On May 12, The Wall Street Transcript interviewed Sean Jackson, CFA, a Managing Director and Senior Research Analyst at Avondale Partners, LLC, covering Internet security and China technology. Key excerpts, including his information security sector picks, follow:
TWST: Given that [customers now want a one-stop-shop for solutions], how do you play the space?
Mr. Jackson: You look for stocks in companies that may have a niche area that is either under the radar or where maybe the markets are not big enough to get the attention of the big guys. There are probably two names I would highlight there. Again, these are basically microcap stocks. One is Hifn (HIFN). They provide encryption technology that goes into chips and boards as well as compression technology, very niche areas. But the need to put encryption functions on all of network equipment is growing and that's particularly true in the storage area. That's their niche, and it's not a huge market, maybe a couple of hundred million. It is enough for Hifn to succeed, but not enough for some of the bigger players to step in.
TWST: Do they have any real competition in this space?
Mr. Jackson: Yes, the main competitor to them is a company called Cavium (CAVM). Now, Cavium does a few more things. They are involved in more verticals than Hifn is. Their market capital is a lot bigger, but that's probably their main competitor.
TWST: What is it that gives Hifn an edge in this space?
Mr. Jackson: In the storage verticals, they have just been at it longer. They have probably a year or two lead and so their solutions are faster right now, more adaptable right now, and the relationships within the storage players are stronger.
TWST: So Hifn is one name. What is the other one?
Mr. Jackson: We are starting to warm up to Entrust (ENTU). Entrust provides digital identity solutions and this is, again, a very niche area. They issue digital credentials to individuals and computers. Their market is governments and high-end financial institutions. At one time this market back in 1999-2000 was going to be more of a mass market, but that has not been the case. It is a little more of a specialized niche. Now, the unique thing about Entrust, the reason why we are warming up to it is they have been plagued by mixed executions for the last several years. But we think they are starting to get their house in order and their business is becoming more predictable.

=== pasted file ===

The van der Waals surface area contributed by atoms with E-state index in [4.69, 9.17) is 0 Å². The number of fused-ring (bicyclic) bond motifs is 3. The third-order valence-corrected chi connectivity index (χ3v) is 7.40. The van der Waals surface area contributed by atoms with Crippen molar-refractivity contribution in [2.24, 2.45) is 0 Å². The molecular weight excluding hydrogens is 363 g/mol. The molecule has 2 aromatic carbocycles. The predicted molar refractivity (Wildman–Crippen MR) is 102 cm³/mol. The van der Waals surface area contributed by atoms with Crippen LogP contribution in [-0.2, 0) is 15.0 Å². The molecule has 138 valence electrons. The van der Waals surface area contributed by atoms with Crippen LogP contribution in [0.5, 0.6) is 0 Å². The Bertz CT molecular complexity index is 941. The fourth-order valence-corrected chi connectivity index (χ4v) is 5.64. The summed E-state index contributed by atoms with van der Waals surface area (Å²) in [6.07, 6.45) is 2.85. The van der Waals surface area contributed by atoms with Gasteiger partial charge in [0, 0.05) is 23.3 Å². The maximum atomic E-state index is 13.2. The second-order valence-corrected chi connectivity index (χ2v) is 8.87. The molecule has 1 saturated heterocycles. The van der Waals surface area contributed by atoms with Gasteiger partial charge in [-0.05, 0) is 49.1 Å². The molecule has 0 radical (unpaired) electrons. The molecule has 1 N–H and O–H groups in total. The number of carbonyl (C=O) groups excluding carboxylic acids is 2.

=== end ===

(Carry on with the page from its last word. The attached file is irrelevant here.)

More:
TWST: What have they done to get their house in order?
Mr. Jackson: They have concentrated more on recurring revenue sources. 51% of their business right now is what you can classify as recurring revenue and that is versus 15% this time last year. This company has been plagued by having to sign big deals at the end of a quarter but that's not necessarily the case any more. The second thing is that they are involved with several global ID projects, which is why we think it is one of the most likely takeout candidates. When I say global ID projects, I am talking about countries like the UK, which is trying to implement and give away smart cards for many of its citizens, and also a country like Germany which is about to embark on a project to issue health ID cards to every one of its citizens. There are all these little projects popping up everywhere. Entrust is involved in many of these at a subcontract type of level. The company provides a small piece of the ID project, but it is still critical. We think that they are on the radar screen or they should be on the radar screen to a lot of these bigger system integration companies that are trying to win the main general contractor role for these ID projects.
TWST: They are providing a piece that everybody needs.
Mr. Jackson: Yes, they are providing a piece that everybody needs. It is a small piece but still a critical piece.